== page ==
Alexa Pickles

Alexa Pickles

Alexa Pickles, A.A.S., C.V.T.
Veterinary Technician, Oncology

When my older sister Sonja was 13 years old, she was diagnosed with osteosarcoma (bone cancer) in her right leg. It was 1987 and I was only six at the time and didn’t realize the severity of her situation. To me, it was normal to have “barf buckets” in every room of the house, physical therapists stopping in regularly, and a bald sibling on crutches. It wasn’t until I was older that I realized the seriousness of the circumstances and how truly lucky I was to have a sister who was still alive. Sonja was one of the first beneficiaries of a unique limb-sparing bone graft, a procedure developed in collaboration between Colorado State University’s Flint Animal Cancer Center and the Limb Preservation Foundation in Denver. Little did I know that this early, peripheral connection to the FACC would one day become a very strong one.

I think my love of animals stemmed from having a dog as a support system growing up. We had a brilliant blue heeler mix named Jenny who was a family member for all 17 years of her life. We literally grew up together and I was 18 when she passed away. Jenny was always around to keep me entertained and to distract me from the chaos going on in our house. Throughout my childhood I collected a variety of pets including hamsters, mice, a gerbil who wore hats, a bunny, and a “stray” hedgehog that our dog sniffed out in our backyard one night. More recently, I had 2 wonderful dogs named Dudley and Willie, who have since passed away.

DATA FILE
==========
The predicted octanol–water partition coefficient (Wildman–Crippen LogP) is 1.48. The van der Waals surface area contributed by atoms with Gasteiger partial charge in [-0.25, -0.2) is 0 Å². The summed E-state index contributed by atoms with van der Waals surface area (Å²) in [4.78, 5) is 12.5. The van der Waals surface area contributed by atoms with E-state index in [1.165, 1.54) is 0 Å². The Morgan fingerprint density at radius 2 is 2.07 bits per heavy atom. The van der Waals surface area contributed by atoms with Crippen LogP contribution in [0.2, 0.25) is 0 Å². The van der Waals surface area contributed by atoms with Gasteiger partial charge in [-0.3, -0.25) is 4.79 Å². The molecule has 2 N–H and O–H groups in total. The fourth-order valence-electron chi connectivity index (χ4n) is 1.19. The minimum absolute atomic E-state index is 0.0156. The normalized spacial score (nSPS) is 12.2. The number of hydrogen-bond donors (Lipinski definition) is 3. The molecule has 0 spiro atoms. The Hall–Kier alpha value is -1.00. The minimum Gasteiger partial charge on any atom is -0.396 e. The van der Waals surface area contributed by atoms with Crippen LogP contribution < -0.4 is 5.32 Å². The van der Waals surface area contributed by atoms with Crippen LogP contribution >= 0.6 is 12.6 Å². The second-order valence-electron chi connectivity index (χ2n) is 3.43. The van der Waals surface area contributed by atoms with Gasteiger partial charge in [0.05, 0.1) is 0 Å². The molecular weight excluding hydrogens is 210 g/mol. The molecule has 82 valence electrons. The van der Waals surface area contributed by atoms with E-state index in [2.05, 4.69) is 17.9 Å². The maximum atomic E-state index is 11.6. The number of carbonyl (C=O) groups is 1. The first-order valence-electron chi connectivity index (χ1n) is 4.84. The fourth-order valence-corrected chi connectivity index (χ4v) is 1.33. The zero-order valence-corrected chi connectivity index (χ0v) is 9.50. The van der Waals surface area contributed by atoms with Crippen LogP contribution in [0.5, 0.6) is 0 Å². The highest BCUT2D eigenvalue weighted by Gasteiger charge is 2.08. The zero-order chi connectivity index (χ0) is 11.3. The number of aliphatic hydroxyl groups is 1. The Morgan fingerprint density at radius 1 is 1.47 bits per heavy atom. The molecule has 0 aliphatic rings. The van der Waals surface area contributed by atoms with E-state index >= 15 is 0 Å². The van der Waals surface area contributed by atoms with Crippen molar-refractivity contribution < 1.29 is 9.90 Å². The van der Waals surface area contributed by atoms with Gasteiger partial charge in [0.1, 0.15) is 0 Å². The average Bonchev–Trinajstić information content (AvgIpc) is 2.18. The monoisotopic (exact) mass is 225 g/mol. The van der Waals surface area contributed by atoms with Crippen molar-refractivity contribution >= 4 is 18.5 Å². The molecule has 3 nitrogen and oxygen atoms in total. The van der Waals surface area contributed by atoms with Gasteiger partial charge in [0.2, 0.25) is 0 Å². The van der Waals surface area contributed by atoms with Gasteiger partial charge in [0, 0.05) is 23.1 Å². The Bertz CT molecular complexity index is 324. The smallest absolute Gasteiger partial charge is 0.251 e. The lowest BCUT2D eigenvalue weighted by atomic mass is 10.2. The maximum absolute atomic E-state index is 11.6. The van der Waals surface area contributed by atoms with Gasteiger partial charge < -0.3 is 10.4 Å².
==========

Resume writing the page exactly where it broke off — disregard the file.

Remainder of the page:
Early on, it was clear to family and friends that I wanted to work with animals when I grew up. Throughout high school I worked in a small animal private practice while considering a career as a veterinarian, but after working with veterinary technicians I knew that the nursing role was right for me. After earning my Associate Degree in Veterinary Technology at Front Range Community College, and passing the national certification exam in 2002 to become a Certified Veterinary Technician, I spent the next 12 years in private, small animal practices in Colorado until I saw an opening for an oncology nurse at the Colorado State University Veterinary Teaching Hospital. I applied right away, but felt this was a dream job beyond my reach. The CSU Flint Animal Cancer Center is world renowned for its advanced cancer care and translational research. Having little experience in delivering cancer treatments (most small practices refer their patients), I was a bit apprehensive about working with oncology patients, especially recalling how chemotherapy affected my sister. I’m sure many pet owners feel the same way when they hear “chemotherapy” as a treatment option for their pet.

Happily, I joined the staff at the Flint Animal Cancer Center in 2010 and it has been my privilege to provide the best quality care to numerous patients and to offer support and reassurance to patient families. I have seen the positive effect treatments and the level of care we deliver can have on our pet patients and I am gratified to see how excited they are during return visits. Many know exactly where we keep the cookie jar, and others willingly jump on the treatment table on their own! It feels good to be able to make a difference and to go through these treatments alongside owners, even during the sad times. It also feels good to know that much of what we learn from our furry patients will translate to human medicine and help fight all types of cancer.

Currently, my husband Tom and I have a loving and needy mixed breed dog (shepherd/border collie/rat?) named Patsy.  We adopted her in 2017 as a stray from Texas. We also have two human daughters.

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